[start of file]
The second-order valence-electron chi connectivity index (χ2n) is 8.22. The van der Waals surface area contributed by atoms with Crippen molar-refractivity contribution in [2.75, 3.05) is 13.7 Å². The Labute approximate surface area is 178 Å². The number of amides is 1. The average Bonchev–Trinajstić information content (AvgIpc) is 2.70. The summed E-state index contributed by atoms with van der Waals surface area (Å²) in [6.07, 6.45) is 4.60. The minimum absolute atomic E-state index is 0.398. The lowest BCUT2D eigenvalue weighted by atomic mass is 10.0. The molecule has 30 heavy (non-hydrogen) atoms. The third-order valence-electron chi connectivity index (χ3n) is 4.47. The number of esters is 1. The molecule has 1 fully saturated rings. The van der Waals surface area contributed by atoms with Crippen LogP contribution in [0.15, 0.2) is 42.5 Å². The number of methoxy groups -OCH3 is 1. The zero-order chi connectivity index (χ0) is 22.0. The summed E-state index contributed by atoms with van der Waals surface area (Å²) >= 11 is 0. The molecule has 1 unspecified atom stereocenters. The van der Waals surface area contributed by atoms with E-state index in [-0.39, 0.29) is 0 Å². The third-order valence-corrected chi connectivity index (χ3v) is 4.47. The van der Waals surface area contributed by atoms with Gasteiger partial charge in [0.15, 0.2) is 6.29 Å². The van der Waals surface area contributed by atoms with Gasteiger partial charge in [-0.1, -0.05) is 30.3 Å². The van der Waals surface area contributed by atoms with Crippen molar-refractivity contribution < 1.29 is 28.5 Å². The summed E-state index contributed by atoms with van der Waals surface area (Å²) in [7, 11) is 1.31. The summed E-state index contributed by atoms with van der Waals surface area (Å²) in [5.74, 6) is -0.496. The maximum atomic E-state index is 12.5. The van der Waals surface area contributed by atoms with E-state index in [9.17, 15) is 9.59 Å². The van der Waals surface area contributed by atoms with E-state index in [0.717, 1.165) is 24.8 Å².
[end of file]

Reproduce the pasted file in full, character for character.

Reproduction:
The second-order valence-electron chi connectivity index (χ2n) is 8.22. The van der Waals surface area contributed by atoms with Crippen molar-refractivity contribution in [2.75, 3.05) is 13.7 Å². The Labute approximate surface area is 178 Å². The number of amides is 1. The average Bonchev–Trinajstić information content (AvgIpc) is 2.70. The summed E-state index contributed by atoms with van der Waals surface area (Å²) in [6.07, 6.45) is 4.60. The minimum absolute atomic E-state index is 0.398. The lowest BCUT2D eigenvalue weighted by atomic mass is 10.0. The molecule has 30 heavy (non-hydrogen) atoms. The third-order valence-electron chi connectivity index (χ3n) is 4.47. The number of esters is 1. The molecule has 1 fully saturated rings. The van der Waals surface area contributed by atoms with Crippen LogP contribution in [0.15, 0.2) is 42.5 Å². The number of methoxy groups -OCH3 is 1. The zero-order chi connectivity index (χ0) is 22.0. The summed E-state index contributed by atoms with van der Waals surface area (Å²) >= 11 is 0. The molecule has 1 unspecified atom stereocenters. The van der Waals surface area contributed by atoms with E-state index in [-0.39, 0.29) is 0 Å². The third-order valence-corrected chi connectivity index (χ3v) is 4.47. The van der Waals surface area contributed by atoms with Gasteiger partial charge in [0.15, 0.2) is 6.29 Å². The van der Waals surface area contributed by atoms with Gasteiger partial charge in [-0.1, -0.05) is 30.3 Å². The van der Waals surface area contributed by atoms with Crippen molar-refractivity contribution < 1.29 is 28.5 Å². The summed E-state index contributed by atoms with van der Waals surface area (Å²) in [7, 11) is 1.31. The summed E-state index contributed by atoms with van der Waals surface area (Å²) in [5.74, 6) is -0.496. The maximum atomic E-state index is 12.5. The van der Waals surface area contributed by atoms with E-state index in [9.17, 15) is 9.59 Å². The van der Waals surface area contributed by atoms with E-state index in [0.717, 1.165) is 24.8 Å².